Giant JetBlue Sign Lands on Queens Plaza Rooftop

By Ewa Kern-Jedrychowska on August 13, 2012 3:20pm 

QUEENS — Long Island City is taking off.

A massive and controversial JetBlue sign has taken its place atop the airline's new headquarters in Long Island City, further changing the neighborhood's skyline, which is already dotted with many new high-rises and hotels.

The sign was installed over the weekend at the historic Brewster Building, at 27-01 Queens Plaza North, but has not been lit yet.

“The sign is in the end stages of construction right now. It’s almost completed,” said Allison Steinberg, a JetBlue spokeswoman. “We will be testing the lighting soon."

The airline moved its headquarters from Forest Hills to Long Island City earlier this year and sought a zoning change to allow it to erect an enormous L.E.D. “JetBlue” sign on the rooftop of its building.

The zoning change was approved by the City Council in April and paves the way for similar signs to begin dotting the landscape.

With 1,000 employees in Long Island City, JetBlue has become one of the largest employers in the neighborhood. Local businesses and eateries say they have seen a spike in clientele since the airline’s arrival. They hope the sign will help attract even more customers.

“It brings more attention to the building and to the area,” said George Benavente, 21, who works for MetLife, which shares the building with JetBlue.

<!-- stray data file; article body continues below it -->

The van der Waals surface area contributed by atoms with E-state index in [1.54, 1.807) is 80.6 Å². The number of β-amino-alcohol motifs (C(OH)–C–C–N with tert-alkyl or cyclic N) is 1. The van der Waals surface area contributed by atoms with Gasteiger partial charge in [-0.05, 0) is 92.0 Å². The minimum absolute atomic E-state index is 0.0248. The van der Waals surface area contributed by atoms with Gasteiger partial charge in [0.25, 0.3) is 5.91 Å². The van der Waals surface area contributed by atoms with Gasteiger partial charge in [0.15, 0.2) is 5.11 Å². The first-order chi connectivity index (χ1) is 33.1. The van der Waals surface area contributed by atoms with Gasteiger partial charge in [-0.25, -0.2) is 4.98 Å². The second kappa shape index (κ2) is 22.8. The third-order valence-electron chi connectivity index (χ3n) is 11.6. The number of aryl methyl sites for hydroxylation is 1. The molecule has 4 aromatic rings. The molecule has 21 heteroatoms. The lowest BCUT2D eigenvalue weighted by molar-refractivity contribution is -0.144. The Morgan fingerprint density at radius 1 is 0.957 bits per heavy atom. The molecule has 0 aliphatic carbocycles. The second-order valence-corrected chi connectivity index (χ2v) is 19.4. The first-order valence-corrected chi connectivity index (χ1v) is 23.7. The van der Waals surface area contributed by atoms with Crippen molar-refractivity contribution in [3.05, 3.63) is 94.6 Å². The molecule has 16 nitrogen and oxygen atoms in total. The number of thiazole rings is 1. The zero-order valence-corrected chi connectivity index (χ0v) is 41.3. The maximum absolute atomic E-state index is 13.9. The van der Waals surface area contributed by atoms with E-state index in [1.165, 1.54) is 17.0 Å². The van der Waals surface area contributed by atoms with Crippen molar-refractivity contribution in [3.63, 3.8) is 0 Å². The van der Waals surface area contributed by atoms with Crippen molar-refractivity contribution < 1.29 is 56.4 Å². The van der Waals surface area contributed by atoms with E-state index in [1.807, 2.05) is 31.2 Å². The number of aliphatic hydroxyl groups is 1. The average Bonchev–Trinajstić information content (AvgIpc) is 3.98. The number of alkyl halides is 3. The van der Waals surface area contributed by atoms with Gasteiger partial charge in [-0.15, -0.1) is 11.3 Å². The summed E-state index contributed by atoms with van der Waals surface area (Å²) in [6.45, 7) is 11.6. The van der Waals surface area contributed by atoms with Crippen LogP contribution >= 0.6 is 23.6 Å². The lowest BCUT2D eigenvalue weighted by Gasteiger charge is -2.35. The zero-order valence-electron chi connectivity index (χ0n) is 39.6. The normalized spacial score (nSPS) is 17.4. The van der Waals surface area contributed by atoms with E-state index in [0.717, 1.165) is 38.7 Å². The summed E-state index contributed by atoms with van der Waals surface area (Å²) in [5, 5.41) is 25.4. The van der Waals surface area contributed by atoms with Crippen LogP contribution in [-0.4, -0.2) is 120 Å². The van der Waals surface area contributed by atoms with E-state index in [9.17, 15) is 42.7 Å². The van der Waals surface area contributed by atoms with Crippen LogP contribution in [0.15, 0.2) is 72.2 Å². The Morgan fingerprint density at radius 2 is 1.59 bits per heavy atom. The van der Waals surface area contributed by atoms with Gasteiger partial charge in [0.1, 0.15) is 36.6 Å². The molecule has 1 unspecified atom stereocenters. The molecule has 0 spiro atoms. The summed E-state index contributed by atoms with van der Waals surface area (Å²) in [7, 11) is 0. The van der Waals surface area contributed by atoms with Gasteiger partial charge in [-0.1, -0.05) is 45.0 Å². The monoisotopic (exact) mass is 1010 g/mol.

The owner of Queens Plaza Optical on Queens Plaza South, who introduced himself as Gregory, said the sign was not visible from “his” side of Queens Plaza because of the elevated train tracks.

“I wish they also had something on the street level, so that pedestrians and drivers could see it,” he said.

The airline said earlier it wanted its neon to be as memorable as the other eye-catching signs in the area, such as Pepsi, IDCNY and Silvercup Studios, and had designed it to be in line with their look: Individually cut letters mounted on an open frame structure with each letter formed out of a steel box with an acrylic face. The tallest letter is 25 feet high.

The sign will be blue during the day and bright white at night.

“We think it looks fantastic,” said Gayle Baron, president of LIC Partnership. “We believe it’s just another iconic sign that will help brand Long Island City as well as Jet Blue.”

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